Web vs. Naive Apps - Auto-updating would be nice

I agree with John Gruber that "There are no absolutes in either (Web vs. Naive) of these arguments.", but there's one point in his argument that is overstated. 

But app stores are mostly only a pain in the ass for developers, not users. Installing and especially updating apps through app stores is obvious and easy for all of the modern mobile platforms. 

App updating is easy, but it occurs way too often and is dependent upon a good connection. On average, I have to update 3 apps per week. Often I'm on the train from NJ to NYC which has a spotty connection at best. By the time I get to the office I forget and the updates start piling up week after week. I wish there was a Google Chrome like model that just updated the app in the background. 

Do I really need to confirm the download and updated for every app on my phone? Given Apple's rigorous approval process, I would have thought that all updates are stable and would not affect my iPhone or app data in any way. Is it a terms of use or some other legal issue blocking automatic updates? 

Someone please release me from the red circle hell!

Christmas analogy for web development

When you are getting Christmas gifts for your friends and family, do you get the boxes, ribbons and wrapping paper first then purchase gifts that will fit in them? I'm sure you would said, "That's crazy!". So why is it that people still approach web development by designing the layout before creating the content?

The best apps are ones the creators use

I never understood how you create an application that you ourself would not actually use. It doesn't have to be a one-to-one, but the designers and developers should have experience using similar applications. Case in point is this recent article on The Verge about Apple's iCloud troubles. This part of the article really stuck out for me:

Keynote must work, so Apple keeps a close eye on Document-based syncing functionality. And when it does rely on Core Data, Apple’s software has no more luck than third party developers. Apple’s simple Trailers app uses Core Data to sync, and periodically loses track of user Favorites. "The best Apple technologies are ones they use themselves," one developer told me.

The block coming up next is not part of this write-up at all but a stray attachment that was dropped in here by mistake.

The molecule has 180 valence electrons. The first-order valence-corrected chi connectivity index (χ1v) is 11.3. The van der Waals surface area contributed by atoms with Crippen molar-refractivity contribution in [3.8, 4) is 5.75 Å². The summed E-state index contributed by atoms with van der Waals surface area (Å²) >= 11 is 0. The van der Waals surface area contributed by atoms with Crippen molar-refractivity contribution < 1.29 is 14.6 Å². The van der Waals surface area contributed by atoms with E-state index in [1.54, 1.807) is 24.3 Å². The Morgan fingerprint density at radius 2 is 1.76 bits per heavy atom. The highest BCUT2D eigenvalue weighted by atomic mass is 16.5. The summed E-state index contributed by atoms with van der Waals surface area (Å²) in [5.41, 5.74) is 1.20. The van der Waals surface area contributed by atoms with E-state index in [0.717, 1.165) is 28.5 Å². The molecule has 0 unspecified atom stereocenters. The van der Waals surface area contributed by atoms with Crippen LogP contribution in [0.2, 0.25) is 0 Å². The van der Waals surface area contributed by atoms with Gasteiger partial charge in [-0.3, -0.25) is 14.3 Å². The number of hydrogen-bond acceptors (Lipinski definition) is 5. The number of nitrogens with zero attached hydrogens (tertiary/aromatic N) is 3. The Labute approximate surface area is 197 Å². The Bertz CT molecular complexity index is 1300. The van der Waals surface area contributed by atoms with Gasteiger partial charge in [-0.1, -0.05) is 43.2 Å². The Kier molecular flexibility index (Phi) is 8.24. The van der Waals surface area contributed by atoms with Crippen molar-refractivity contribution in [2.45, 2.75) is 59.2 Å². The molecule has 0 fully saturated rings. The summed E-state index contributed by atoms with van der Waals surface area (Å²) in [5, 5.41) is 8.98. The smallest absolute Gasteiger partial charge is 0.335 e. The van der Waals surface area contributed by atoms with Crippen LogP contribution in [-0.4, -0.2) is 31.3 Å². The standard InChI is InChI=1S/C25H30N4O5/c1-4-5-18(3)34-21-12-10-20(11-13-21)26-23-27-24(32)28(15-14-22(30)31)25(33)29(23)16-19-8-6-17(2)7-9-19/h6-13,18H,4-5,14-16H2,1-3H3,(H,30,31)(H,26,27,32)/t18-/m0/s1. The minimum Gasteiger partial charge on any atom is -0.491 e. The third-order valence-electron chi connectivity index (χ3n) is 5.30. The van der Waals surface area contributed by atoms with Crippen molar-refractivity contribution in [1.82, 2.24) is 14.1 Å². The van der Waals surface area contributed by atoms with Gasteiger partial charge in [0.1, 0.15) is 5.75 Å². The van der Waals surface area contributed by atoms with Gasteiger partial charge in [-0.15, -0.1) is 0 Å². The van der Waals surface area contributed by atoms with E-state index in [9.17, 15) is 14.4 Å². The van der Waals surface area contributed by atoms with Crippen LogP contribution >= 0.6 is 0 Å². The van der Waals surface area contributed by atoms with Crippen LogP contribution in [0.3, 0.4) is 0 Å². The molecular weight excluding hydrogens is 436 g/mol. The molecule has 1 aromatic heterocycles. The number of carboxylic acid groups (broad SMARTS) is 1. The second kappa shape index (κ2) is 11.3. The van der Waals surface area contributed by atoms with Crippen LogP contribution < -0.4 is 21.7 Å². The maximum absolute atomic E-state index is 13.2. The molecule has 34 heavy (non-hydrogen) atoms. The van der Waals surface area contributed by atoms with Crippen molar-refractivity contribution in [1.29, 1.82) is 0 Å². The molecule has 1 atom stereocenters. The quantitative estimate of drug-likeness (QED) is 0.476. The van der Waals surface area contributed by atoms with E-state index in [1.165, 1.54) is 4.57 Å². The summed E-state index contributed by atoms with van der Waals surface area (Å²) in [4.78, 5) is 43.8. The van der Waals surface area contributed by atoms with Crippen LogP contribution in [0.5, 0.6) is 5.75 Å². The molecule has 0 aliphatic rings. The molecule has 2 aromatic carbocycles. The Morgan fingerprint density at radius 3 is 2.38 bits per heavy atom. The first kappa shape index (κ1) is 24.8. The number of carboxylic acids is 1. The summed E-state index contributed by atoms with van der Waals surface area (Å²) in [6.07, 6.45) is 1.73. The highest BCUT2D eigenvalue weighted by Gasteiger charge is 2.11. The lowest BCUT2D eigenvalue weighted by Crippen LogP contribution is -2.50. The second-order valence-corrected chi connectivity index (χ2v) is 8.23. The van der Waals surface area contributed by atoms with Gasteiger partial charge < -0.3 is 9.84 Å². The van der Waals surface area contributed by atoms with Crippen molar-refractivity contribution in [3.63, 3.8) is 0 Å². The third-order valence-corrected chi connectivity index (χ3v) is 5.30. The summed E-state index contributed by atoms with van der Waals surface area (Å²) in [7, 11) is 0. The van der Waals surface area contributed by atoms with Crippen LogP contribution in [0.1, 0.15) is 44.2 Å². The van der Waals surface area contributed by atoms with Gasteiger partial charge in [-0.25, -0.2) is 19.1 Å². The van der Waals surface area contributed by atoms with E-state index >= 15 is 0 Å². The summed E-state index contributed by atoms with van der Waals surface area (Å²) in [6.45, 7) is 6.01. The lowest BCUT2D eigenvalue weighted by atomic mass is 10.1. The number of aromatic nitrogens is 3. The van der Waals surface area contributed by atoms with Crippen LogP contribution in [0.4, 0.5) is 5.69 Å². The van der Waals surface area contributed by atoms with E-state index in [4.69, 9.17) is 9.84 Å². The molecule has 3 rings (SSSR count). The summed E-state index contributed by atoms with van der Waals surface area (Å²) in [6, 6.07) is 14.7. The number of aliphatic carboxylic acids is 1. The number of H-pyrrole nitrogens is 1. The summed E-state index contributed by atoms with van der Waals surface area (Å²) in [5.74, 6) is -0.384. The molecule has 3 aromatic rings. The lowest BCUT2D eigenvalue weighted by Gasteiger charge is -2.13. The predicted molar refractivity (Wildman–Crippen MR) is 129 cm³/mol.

Seems like acquiring Dropbox might be a good plan for Apple.

Trust + Space = Creativity

David Heinemeier (37Signals), No More Remote Work at Yahoo, on Yahoo's recent decree:

What this reveals more than anything is that Yahoo management doesn’t have a clue as to who’s actually productive and who’s not. In their blindness they’re reaching for the lowest form of control a manager can assert: Ensuring butts in seats for eight hours between 9-5+. Though while they can make people come to the office under the threat of termination, they most certainly cannot make those same people motivated to do great work.

Well said. While I believe in the power of working face-to-face, everyone needs to break out of the group, remove the static and concentrate on making connections and new creative patterns. 

Bruce Nussbaum (Co.design), 3 Paths Towards A More Creative Life, on creativity:

We are all so connected these days and distracted by constant interactions. Our time is spent responding, reacting to others or absorbing, taking in new information. But we often lack the space, the time, the moment to integrate that knowledge, connect those dots, generate that creativity.

My Favorite UX Links

Start with the content, not the...

"Start with the content, not the device."

Jeremy Keith, Adactio

Start with the content, not the channel

Start with the content, not the technology

Start with the content, not the security

Start with the content, not the content management system

Start with the content, not the user interface

Start with the content, not the user experience

Start with the content...the content...the content...

Performance, performance, performance

Here's an old sales joke:

What are the three most important things in real estate? Location, location, location.

Here's my updated version for the web:

What are the three most important things in a website? Performance, performance, performance.